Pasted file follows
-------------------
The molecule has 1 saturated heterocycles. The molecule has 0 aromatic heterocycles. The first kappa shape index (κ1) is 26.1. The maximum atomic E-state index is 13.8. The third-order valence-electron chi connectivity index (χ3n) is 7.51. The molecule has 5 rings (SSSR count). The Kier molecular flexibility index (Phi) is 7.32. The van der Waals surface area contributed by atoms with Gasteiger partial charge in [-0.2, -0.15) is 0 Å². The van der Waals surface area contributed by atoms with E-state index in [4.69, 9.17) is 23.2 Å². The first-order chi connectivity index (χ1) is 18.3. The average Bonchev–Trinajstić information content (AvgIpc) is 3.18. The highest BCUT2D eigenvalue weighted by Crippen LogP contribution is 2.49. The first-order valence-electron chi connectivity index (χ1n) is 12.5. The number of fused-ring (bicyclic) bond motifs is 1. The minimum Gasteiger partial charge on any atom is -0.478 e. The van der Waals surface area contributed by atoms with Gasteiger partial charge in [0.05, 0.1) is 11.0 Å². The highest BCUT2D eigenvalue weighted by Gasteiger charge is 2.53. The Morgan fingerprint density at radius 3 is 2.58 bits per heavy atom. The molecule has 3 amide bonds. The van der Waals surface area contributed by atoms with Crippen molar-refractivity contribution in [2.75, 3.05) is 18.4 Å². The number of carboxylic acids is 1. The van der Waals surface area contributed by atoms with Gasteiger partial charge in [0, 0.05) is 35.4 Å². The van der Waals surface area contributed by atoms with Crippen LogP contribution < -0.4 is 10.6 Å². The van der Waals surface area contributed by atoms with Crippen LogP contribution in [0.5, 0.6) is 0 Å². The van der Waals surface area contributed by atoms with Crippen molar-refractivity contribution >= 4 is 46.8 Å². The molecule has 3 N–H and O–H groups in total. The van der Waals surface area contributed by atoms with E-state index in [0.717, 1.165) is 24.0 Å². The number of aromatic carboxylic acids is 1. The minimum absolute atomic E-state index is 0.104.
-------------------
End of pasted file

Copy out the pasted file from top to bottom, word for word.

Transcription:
The molecule has 1 saturated heterocycles. The molecule has 0 aromatic heterocycles. The first kappa shape index (κ1) is 26.1. The maximum atomic E-state index is 13.8. The third-order valence-electron chi connectivity index (χ3n) is 7.51. The molecule has 5 rings (SSSR count). The Kier molecular flexibility index (Phi) is 7.32. The van der Waals surface area contributed by atoms with Gasteiger partial charge in [-0.2, -0.15) is 0 Å². The van der Waals surface area contributed by atoms with E-state index in [4.69, 9.17) is 23.2 Å². The first-order chi connectivity index (χ1) is 18.3. The average Bonchev–Trinajstić information content (AvgIpc) is 3.18. The highest BCUT2D eigenvalue weighted by Crippen LogP contribution is 2.49. The first-order valence-electron chi connectivity index (χ1n) is 12.5. The number of fused-ring (bicyclic) bond motifs is 1. The minimum Gasteiger partial charge on any atom is -0.478 e. The van der Waals surface area contributed by atoms with Gasteiger partial charge in [0.05, 0.1) is 11.0 Å². The highest BCUT2D eigenvalue weighted by Gasteiger charge is 2.53. The Morgan fingerprint density at radius 3 is 2.58 bits per heavy atom. The molecule has 3 amide bonds. The van der Waals surface area contributed by atoms with Crippen molar-refractivity contribution in [2.75, 3.05) is 18.4 Å². The number of carboxylic acids is 1. The van der Waals surface area contributed by atoms with Gasteiger partial charge in [0, 0.05) is 35.4 Å². The van der Waals surface area contributed by atoms with Crippen LogP contribution < -0.4 is 10.6 Å². The van der Waals surface area contributed by atoms with Crippen LogP contribution in [0.5, 0.6) is 0 Å². The van der Waals surface area contributed by atoms with Crippen molar-refractivity contribution >= 4 is 46.8 Å². The molecule has 3 N–H and O–H groups in total. The van der Waals surface area contributed by atoms with E-state index in [0.717, 1.165) is 24.0 Å². The number of aromatic carboxylic acids is 1. The minimum absolute atomic E-state index is 0.104.